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    The homeless need homes. We won't build them because we're scared.


    Gene Miller

    We know what we have to do. The only thing holding us back is…

     

    THERE’S NO SUCH THING AS A PROBLEM WITHOUT A SOLUTION. It’s the nature, the “job,” even, of problems to have solutions, a structural requirement; just like there’s no such thing as a one-sided door, or a here without a there.

    So it is with the homeless “problem.” It has a solution; possibly several. One would be for all of us to be homeless (goodbye problem, hello trend or new normal); but, of course, that’s foolish to imagine, given current social and political stability, coupled to rosy global prospects.

    The homeless problem…oh, you want me to start by defining the homeless problem? Well, the homeless are a problem for themselves: they don’t have homes. And we are the homeless’s problem because we won’t house them, or do so by miserly and unsuccessful increments. And, of course, what do our crossing-the-street avoidance and averted gaze mean, if not that the homeless are a problem, a problem for us, like some design flaw in the otherwise promising human project. Everybody knows it, nobody says it. Instead, we speak in a kind of code. With wan conviction, we say we want “housing to be provided in appropriate locations,” etc. Translated into English, that means we want them to disappear.

    And ask yourself how well all of that’s working.

    Ron Rice, executive director of the Victoria Native Friendship Centre, claimed in early October: “There are over 2,000 homeless people in the city. Although the Goldstream tenters have become sort of the spotlight on the crisis we’re experiencing as a city, there’s a lot of homeless people in the city.” Over two thousand homeless? Jesus! That’s roughly one in two hundred over the entire regional population. Maybe it won’t be too long before the number is 3,000. You never know about the tricky and changeable future. I mean, if you do a casual inventory of your near-future expectations for society and hopes for security, isn’t economic risk and its consequences at or near the top? Well. I’d love to be wrong, but I sense that the pendulum is swinging toward risk, which may well yank the broomstick props from under a significant number of the just-hanging-on. (There are currently a surprising number of folks living in their cars in Victoria. Does that qualify as homeless? I don’t know.)

    So, now we all share a clear picture of the homeless problem? Good.

    Here is my coarse-grained solution to the homeless problem: we create places that can house 500 or more in clusters or “communities” of individual suites and present like a residential version of Uptown Shopping Centre (walk its internal “boulevard” to get what I mean). House and feed them, look after their physical and mental health needs. Provide calming wallpaper and nutrition breaks, counselling and life skills training and education. Lots of efficiently delivered services (society is spending a fortune now, anyway). Show movies every night. Deliver support cheques. Provide needed transportation. Consolidate all the usual homeless services, provide social and recreational spaces, make sure to include coffee joints. Give such places cozy monikers…is The Uplands taken? Resist the temptation to place these facilities out on the flatlands of the Saanich Peninsula, or out past Stewieville on the way to Sooke. There’s plenty of available land in both directions, but the isolation sends a horrible message.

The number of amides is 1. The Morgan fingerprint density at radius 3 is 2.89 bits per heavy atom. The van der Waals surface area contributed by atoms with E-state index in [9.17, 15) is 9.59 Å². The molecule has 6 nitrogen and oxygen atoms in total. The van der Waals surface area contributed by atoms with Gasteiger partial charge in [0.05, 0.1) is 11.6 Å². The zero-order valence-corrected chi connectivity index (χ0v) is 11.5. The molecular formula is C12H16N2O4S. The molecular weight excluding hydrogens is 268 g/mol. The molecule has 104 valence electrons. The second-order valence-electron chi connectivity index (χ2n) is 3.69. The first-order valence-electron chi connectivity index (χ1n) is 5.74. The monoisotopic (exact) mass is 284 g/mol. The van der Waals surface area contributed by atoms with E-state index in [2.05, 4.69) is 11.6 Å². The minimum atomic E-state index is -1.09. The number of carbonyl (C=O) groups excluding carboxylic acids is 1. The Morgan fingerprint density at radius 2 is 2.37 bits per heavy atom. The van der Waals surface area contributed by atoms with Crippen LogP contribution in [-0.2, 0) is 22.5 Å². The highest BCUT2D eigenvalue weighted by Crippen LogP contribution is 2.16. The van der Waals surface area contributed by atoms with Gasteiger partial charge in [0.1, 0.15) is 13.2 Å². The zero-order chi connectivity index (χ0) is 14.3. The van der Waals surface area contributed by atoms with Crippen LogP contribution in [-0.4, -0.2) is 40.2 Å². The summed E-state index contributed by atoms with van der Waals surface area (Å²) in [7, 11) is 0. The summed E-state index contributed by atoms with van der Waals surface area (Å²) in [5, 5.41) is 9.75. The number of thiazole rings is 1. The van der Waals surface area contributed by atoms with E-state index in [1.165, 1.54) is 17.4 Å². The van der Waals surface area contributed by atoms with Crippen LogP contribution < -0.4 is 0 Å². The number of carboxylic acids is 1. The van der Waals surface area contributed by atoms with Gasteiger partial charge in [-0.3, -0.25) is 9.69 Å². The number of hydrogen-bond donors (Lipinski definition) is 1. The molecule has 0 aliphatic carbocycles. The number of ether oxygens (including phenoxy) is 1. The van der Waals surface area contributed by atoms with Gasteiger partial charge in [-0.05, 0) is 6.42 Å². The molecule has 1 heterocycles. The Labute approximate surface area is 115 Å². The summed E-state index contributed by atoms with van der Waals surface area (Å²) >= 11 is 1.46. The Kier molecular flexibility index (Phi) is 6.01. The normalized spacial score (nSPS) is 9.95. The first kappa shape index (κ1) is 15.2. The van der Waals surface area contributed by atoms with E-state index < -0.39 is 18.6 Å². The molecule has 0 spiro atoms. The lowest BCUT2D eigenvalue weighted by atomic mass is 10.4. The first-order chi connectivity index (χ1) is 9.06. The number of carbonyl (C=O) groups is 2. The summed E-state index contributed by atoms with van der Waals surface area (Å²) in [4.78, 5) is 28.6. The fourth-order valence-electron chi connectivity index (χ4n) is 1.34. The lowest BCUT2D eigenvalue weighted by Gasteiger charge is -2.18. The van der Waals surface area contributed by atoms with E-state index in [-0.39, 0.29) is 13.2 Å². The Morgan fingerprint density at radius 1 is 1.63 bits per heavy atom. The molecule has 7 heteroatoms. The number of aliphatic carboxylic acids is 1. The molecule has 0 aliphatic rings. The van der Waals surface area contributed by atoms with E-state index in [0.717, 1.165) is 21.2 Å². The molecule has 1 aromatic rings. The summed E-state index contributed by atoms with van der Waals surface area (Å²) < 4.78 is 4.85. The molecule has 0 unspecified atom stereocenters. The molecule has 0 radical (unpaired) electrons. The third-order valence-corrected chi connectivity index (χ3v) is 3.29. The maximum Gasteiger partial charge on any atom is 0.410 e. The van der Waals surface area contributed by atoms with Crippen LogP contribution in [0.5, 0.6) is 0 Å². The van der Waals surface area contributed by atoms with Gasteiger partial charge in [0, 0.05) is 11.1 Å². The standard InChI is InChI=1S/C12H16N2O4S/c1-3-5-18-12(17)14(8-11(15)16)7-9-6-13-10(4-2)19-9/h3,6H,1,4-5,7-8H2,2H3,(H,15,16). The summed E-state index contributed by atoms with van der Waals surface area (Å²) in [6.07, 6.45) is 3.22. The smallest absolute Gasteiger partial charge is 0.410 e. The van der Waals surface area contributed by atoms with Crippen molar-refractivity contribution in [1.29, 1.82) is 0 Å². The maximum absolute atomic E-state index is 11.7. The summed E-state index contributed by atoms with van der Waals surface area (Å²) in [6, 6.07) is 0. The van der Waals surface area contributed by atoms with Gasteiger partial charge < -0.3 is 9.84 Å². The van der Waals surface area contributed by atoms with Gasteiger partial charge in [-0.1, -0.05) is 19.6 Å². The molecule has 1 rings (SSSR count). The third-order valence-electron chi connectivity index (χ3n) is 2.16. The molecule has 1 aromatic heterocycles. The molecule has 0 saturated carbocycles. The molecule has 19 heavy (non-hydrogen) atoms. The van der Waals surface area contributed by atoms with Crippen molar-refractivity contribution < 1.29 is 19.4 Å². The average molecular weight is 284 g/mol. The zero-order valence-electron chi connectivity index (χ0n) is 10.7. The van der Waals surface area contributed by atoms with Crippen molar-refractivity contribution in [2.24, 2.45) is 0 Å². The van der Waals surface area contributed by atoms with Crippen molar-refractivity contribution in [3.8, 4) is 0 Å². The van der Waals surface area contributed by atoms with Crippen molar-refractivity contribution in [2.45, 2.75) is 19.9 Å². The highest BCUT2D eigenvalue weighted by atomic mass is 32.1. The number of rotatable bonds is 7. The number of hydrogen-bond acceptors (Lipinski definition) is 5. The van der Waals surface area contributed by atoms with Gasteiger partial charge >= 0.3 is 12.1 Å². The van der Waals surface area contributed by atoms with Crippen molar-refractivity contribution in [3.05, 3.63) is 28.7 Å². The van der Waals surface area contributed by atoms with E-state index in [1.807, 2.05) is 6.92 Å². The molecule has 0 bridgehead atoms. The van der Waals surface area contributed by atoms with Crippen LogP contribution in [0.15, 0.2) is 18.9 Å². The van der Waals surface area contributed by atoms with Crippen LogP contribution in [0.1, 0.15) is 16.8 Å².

1895547336_OurPlaceandRockBayLanding.thumb.jpg.5ad7f86ca1ffd94c4aebc2ffbd4bd49f.jpg

    Victoria already knows what it needs to do: more structures like Rock Bay Landing (l) and Our Place 

     

    More logically, identify available sites closer to the city centre. I just drove past a vacant square block—a whole block!—east side of Douglas, immediately north of Mayfair Mall, right at the Victoria/Saanich border. Or make deals with one or several of the car dealerships on Douglas, between Mayfair and Uptown. Their surface parking areas are enormous and, in some cases, contiguous. Purchase the air rights, leave the car dealership surface parking as-is, and build up and over. Toss in property tax breaks in perpetuity. My guess is that the owners would jump at the opportunity, considering that, courtesy of increasingly non-negotiable demands of the climate change agenda, the private automobile has 10 to 15 years left. After that, it’s all going to be non-private-car-owning Moto, share-car, car-on-demand and cleverly engineered new bicycles built for two or more.

    But, you exclaim, the costs of all that housing and services! The costs!

    Society is paying now—not just financially, but also through social wounds that are real if hard to price. And I say: a small price to pay for a job well done.